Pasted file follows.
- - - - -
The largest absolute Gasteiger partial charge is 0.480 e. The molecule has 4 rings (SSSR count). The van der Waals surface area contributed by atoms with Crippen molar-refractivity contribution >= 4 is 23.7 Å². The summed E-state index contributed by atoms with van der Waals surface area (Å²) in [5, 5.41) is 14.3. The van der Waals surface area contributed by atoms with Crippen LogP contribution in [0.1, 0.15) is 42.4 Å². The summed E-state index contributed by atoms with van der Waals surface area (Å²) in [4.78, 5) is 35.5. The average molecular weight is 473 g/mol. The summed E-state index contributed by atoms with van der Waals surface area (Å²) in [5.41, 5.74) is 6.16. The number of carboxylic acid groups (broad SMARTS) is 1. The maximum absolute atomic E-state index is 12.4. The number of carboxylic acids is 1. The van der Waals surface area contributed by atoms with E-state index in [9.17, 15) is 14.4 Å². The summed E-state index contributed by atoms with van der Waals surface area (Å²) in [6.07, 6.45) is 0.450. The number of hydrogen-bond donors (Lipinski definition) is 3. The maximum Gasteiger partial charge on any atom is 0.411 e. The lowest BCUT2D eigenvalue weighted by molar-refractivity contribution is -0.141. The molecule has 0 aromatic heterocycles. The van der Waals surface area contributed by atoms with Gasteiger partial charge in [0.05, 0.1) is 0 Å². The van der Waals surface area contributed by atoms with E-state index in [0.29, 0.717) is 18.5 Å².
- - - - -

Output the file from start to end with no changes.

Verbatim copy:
The largest absolute Gasteiger partial charge is 0.480 e. The molecule has 4 rings (SSSR count). The van der Waals surface area contributed by atoms with Crippen molar-refractivity contribution >= 4 is 23.7 Å². The summed E-state index contributed by atoms with van der Waals surface area (Å²) in [5, 5.41) is 14.3. The van der Waals surface area contributed by atoms with Crippen LogP contribution in [0.1, 0.15) is 42.4 Å². The summed E-state index contributed by atoms with van der Waals surface area (Å²) in [4.78, 5) is 35.5. The average molecular weight is 473 g/mol. The summed E-state index contributed by atoms with van der Waals surface area (Å²) in [5.41, 5.74) is 6.16. The number of carboxylic acid groups (broad SMARTS) is 1. The maximum absolute atomic E-state index is 12.4. The number of carboxylic acids is 1. The van der Waals surface area contributed by atoms with E-state index in [9.17, 15) is 14.4 Å². The summed E-state index contributed by atoms with van der Waals surface area (Å²) in [6.07, 6.45) is 0.450. The number of hydrogen-bond donors (Lipinski definition) is 3. The maximum Gasteiger partial charge on any atom is 0.411 e. The lowest BCUT2D eigenvalue weighted by molar-refractivity contribution is -0.141. The molecule has 0 aromatic heterocycles. The van der Waals surface area contributed by atoms with Gasteiger partial charge in [0.05, 0.1) is 0 Å². The van der Waals surface area contributed by atoms with E-state index in [0.29, 0.717) is 18.5 Å².